Instead, gently shift the control in the situation by immediately giving a narrative of a past work-related incident in relation to something that is a weakness. By launching into the narrative, you can instantly add authenticity to what you're saying (because it actually happened). It also gives you the opportunity to describe how your shortcoming was resolved. Generally speaking, the interviewer wants to assess whether you have the ability to realize and admit when you're wrong, that you can graciously accept criticism and help from others, that you can reflect-on and learn-from failure(*). All of these things are valuable in a workplace.

That said, the most skilled interviewers will use "behavioral interview" techniques that can fish out answers to such concerns more effectively and smoothly. If you you're not dealing with a skilled interviewer, then it becomes your job to compensate for that by answering your questions strategically and with authenticity. Not easy, but it can be done with practice.

(*) There are "old-school" interviewers who may genuinely ask this question because they want to see if you name a weakness that is a no-go for the position. That's rare, but if it happens the advice given here will be overkill but it will work.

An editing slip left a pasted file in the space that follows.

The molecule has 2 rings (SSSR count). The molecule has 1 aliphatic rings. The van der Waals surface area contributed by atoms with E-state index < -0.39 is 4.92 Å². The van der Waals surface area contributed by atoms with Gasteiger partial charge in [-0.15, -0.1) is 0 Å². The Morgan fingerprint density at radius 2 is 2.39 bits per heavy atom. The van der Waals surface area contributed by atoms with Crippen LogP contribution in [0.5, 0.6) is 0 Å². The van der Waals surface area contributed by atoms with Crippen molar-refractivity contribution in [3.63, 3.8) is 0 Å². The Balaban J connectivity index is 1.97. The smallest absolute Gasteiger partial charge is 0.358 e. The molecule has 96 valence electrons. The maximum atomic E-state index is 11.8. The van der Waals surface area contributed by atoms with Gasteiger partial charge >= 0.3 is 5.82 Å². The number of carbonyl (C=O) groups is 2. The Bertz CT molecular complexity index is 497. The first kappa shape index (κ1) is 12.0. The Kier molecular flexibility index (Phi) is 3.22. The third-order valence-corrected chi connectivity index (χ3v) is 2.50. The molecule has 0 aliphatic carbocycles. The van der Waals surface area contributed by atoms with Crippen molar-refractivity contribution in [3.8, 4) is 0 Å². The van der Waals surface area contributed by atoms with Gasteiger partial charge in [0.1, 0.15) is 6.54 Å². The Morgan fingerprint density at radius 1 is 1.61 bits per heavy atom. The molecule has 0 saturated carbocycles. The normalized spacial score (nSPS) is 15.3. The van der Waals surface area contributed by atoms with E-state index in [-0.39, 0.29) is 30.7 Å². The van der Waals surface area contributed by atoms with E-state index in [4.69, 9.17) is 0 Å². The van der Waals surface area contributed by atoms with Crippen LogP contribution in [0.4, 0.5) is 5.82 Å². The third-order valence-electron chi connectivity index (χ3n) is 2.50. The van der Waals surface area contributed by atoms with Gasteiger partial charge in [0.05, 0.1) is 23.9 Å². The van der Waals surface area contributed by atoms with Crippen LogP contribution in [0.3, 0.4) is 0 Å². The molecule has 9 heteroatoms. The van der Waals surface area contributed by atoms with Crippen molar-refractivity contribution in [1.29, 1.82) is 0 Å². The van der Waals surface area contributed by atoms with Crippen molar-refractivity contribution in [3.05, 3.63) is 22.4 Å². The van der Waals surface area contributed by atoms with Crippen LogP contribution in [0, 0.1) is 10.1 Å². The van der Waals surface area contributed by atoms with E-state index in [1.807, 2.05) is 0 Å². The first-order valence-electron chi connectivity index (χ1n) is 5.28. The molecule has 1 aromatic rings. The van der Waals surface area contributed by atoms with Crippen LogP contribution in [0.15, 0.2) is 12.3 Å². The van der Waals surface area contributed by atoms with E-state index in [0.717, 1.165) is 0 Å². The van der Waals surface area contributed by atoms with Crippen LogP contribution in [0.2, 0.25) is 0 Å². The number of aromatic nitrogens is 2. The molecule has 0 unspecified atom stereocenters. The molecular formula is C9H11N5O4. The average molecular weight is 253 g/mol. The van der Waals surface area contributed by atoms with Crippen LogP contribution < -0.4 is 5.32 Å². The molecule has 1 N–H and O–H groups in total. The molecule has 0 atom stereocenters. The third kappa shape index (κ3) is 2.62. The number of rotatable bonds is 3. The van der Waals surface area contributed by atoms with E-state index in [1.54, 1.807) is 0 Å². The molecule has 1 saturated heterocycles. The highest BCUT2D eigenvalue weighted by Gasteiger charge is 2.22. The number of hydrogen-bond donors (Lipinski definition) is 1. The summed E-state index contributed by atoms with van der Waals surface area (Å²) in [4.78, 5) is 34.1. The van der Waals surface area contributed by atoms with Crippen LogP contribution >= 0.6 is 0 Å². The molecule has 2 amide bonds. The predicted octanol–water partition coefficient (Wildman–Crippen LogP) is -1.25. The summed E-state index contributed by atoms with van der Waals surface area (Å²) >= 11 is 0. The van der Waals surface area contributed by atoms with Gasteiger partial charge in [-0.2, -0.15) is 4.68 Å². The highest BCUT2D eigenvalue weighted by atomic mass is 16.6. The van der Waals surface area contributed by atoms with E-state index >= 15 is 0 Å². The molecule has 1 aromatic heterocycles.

You could start with:

I'm not very good at reflecting on my own situation or acknowledging challenges

... but it's important to show you're aware of the the problem and trying to mitigate it:

One way I have worked to overcome this problem is by asking the internet for 'safe' generic responses to clichéd interview questions.

This might not go down well with everyone, however.

Instead, you could talk to people you've worked with in the past and ask them what they think you could improve on (not everybody will be willing to do this or be forthcoming, so you may need to try several different people). That way you could not only have real answers to your interview questions, you will hopefully actually discover and address your weaknesses.

Don't forget to thank people who give frank feedback.


You aren't a perfect human being, none of us are. The answer to this question is to give a real weakness. For example, I might mention that I'm bad at time estimation. This then allows you to follow up with how you'll attempt to mitigate/deal with that problem.

We all have weaknesses - the point of the question is to show introspection and the ability to improve over time.